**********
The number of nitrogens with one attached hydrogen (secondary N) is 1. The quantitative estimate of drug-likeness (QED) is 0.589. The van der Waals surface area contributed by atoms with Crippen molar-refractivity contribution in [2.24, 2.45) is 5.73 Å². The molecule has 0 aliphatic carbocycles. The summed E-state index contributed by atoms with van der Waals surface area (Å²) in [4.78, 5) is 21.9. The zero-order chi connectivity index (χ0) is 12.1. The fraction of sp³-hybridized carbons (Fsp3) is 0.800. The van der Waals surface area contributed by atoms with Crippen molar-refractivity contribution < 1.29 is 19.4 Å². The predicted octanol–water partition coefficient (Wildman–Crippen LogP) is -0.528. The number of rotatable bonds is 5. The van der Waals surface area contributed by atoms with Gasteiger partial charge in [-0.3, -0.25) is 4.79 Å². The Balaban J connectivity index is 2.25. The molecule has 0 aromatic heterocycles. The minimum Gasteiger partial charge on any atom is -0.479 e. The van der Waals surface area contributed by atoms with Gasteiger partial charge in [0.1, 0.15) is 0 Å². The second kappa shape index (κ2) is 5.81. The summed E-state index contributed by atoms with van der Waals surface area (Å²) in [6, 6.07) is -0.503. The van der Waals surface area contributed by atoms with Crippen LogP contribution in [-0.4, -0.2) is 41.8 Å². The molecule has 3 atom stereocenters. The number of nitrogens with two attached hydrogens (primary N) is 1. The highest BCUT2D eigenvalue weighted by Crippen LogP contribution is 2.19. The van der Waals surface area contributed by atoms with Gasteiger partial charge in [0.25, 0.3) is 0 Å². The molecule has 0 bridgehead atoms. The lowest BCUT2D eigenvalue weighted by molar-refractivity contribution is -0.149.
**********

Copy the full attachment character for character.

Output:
The number of nitrogens with one attached hydrogen (secondary N) is 1. The quantitative estimate of drug-likeness (QED) is 0.589. The van der Waals surface area contributed by atoms with Crippen molar-refractivity contribution in [2.24, 2.45) is 5.73 Å². The molecule has 0 aliphatic carbocycles. The summed E-state index contributed by atoms with van der Waals surface area (Å²) in [4.78, 5) is 21.9. The zero-order chi connectivity index (χ0) is 12.1. The fraction of sp³-hybridized carbons (Fsp3) is 0.800. The van der Waals surface area contributed by atoms with Crippen molar-refractivity contribution < 1.29 is 19.4 Å². The predicted octanol–water partition coefficient (Wildman–Crippen LogP) is -0.528. The number of rotatable bonds is 5. The van der Waals surface area contributed by atoms with Gasteiger partial charge in [-0.3, -0.25) is 4.79 Å². The Balaban J connectivity index is 2.25. The molecule has 0 aromatic heterocycles. The minimum Gasteiger partial charge on any atom is -0.479 e. The van der Waals surface area contributed by atoms with Gasteiger partial charge in [0.1, 0.15) is 0 Å². The second kappa shape index (κ2) is 5.81. The summed E-state index contributed by atoms with van der Waals surface area (Å²) in [6, 6.07) is -0.503. The van der Waals surface area contributed by atoms with Crippen LogP contribution in [-0.4, -0.2) is 41.8 Å². The molecule has 3 atom stereocenters. The number of nitrogens with two attached hydrogens (primary N) is 1. The highest BCUT2D eigenvalue weighted by Crippen LogP contribution is 2.19. The van der Waals surface area contributed by atoms with Gasteiger partial charge in [0.25, 0.3) is 0 Å². The molecule has 0 bridgehead atoms. The lowest BCUT2D eigenvalue weighted by molar-refractivity contribution is -0.149.